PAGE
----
Comments on Host/Host Protocol document #1
RFC - Unknown
(August 1970; No errata)
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RFC 65 (Unknown)
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Network Working Group Dave Walden
Request for Comments: 65 A/S Norsk Data-Elektonikk
August 29, 1970
Comments on Host-Host Protocol Document No. 1 (S. Crocker - 8/3/70)
Page 3. Eliminate marking. Instead, make all regular messages into
two message: The first containing just the leader and indicating that
the data follows in the second (next) message. Do this both from the
source Host to its IMP and from the destination IMP to its Host.
Thus, no more hunting for the beginning of the data is necessary.
Once this adjustment is made, an additional simplification is
available. If the maximum message length is a common multiple of the
word sizes of all the computers in the network (perhaps 2880*2 bits),
successive messages of long files can be dropped in place without
Page 4. Control messages should be sent to and from the _control
socket_ -- not over the control link. The concept of the control
link causes a great big, unnecessary special case.
Page 5. Assigning sockets permanently to certain network resources
should be encouraged and a directory of the socket/resource
associations should be available somewhere in the network, perhaps in
physical book form at each site.
Page 6. Links have no Host-Host purpose other than identifying a
connection so that socket numbers don't have to be included in all
messages and to simplify table look-ups in the NCPs. However, since
there are possibly 512 links* with the same number, links don't aid
table look-ups very much. Also finding the next available link to a
particular destination is very ugly . Therefore, I suggest limiting
the number of links to a total of n (where n = 32, 64, or 256 or some
other good number) for all destinations. In other words, a
particular link is only in use to one destination at a time(actually
from one destination at a time since the receiver picks the link to
be used for a connection). This change makes picking the next
available link very simple and,I feel,is a worthwhile change if only
for this reason. The question of simplifying table look-ups is a
little more complex. It is easy to use the link directly as an index
into tables in the receive portion of the NCP since the receiver
picks the link. But a hash table or linear search or something is
still necessary in the send portion of the NCP. This too can be
fixed with the following changes. Add to STR a _pseudo link_ chosen
by the sender. This link is sent in all non-control messages in the 8
*A destination number is 9 bits.
Walden [Page 1]
RFC 65 Comments on Host-Host Protocol August 1970
bits to the right of the link in the leader. The IMP must preserve
these bits and return them with RFNMs and the receiver must use the
pseudo link instead of the link in RET and INR. The extra memory
necessary to store the pseudo link in the NCP receive tables (which
are indexed by link) and the link in the NCP send tables (which are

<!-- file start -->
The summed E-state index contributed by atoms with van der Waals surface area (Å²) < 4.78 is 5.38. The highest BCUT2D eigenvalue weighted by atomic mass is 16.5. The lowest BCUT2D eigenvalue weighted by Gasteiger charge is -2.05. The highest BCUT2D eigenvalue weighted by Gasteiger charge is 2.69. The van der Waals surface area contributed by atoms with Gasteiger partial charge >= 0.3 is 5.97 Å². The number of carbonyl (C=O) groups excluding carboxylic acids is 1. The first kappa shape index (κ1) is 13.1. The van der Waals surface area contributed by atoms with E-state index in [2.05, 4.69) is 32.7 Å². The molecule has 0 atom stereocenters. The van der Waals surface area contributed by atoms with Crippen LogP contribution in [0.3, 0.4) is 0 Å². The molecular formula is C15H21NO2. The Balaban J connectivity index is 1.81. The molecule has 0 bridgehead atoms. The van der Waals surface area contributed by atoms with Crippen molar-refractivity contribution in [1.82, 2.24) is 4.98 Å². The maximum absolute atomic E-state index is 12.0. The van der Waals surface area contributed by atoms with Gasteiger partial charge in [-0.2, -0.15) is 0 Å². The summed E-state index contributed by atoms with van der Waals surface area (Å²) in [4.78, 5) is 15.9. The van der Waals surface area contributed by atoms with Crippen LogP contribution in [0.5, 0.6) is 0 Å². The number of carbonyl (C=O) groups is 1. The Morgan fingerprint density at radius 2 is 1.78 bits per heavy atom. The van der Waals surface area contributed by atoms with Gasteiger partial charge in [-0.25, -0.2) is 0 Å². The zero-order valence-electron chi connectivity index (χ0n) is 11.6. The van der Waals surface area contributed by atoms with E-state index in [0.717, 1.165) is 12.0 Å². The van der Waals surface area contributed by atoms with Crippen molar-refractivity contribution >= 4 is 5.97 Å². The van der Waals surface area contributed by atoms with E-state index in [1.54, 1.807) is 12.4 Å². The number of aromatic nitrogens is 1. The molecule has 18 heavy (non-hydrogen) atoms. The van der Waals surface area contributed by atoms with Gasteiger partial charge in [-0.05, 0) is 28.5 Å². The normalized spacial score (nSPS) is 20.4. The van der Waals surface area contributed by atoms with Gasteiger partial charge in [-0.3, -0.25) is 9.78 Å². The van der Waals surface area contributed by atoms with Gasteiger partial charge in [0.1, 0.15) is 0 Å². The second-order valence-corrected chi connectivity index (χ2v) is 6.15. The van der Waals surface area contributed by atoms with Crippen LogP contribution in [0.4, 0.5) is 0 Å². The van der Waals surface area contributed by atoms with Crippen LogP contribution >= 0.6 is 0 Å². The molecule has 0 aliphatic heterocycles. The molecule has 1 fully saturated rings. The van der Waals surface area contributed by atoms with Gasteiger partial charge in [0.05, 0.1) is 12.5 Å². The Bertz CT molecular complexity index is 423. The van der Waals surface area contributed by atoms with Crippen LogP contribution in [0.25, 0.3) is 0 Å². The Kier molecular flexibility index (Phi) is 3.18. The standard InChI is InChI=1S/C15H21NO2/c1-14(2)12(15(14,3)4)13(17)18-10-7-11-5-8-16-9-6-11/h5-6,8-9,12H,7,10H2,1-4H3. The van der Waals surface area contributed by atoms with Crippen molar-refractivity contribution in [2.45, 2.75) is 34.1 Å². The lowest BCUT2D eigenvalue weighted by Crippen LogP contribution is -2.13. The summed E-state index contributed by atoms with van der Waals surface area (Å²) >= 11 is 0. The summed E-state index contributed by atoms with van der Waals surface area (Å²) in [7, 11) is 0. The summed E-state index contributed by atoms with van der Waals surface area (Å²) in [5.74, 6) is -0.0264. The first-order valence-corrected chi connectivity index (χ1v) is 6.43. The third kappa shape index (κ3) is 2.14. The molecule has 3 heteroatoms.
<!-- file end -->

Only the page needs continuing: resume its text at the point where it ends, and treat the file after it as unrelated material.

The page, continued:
indexed by pseudo link) is certainly less than the overhead necessary
to maintain associative tables.
Page 8. The allocate mechanism seems very inconvenient for the
receive portion of the NCP to use. The receiver wants the allocation
to be used up in units of the receiver's buffer size not in units of
sender messages which may be variable length. Otherwise the receiver
has a memory compaction problem.
Page 9. The new irregular message to make the "cease" mechanism
work are unnecessary, I think. The sender can keep track (probably
with a one bit counter) of ALLs and GVBs and ignore GVB 0s for which
resume ALLs have already arrived. This the receiver need not know
whether the cease has been sent or not.
Page 15. If I implemented an NCP, all ERRs would be treated like
NOP. As an error control mechanism ERR is complicated and
insufficient. Who wants to debug a complicated mechanism which only
catches bugs due to the primary mechanism being undebugged. The one
error control mechanism I would provide is a receive process to send
process acknowledgment on every message. If this is not received for
too long, the send process can send the message again if it has been
saving it. This acknowledgment catches errors causing message loss
at the process/NCP, NCP/NCP, Host/IMP, IMP/IMP, etc. levels.
Currently the Host/IMP interface is particularly lacking in useful
error controls. I wouldn't worry about kinds of errors check-sums
are designed to pick up. If dropped and picked up bits ever become a
problem either add hardware to more interfaces or let the receive
process not send the process to process acknowledgment if a software
checksum does not check.
The page 3 and page 6 comments involve a change to the IMP program.
I feel a tiny bit guilty suggesting changes I don't have to implement
any more. However, I trust Crowther and Cosell will, as always,
resist bad changes while making sensible ones. The page 9 comment is
aimed at avoiding a change in the IMP program.
[ This RFC was put into machine readable form for entry ]
[ into the online RFC archives by Luke Hollins 8/99]
Walden [Page 2]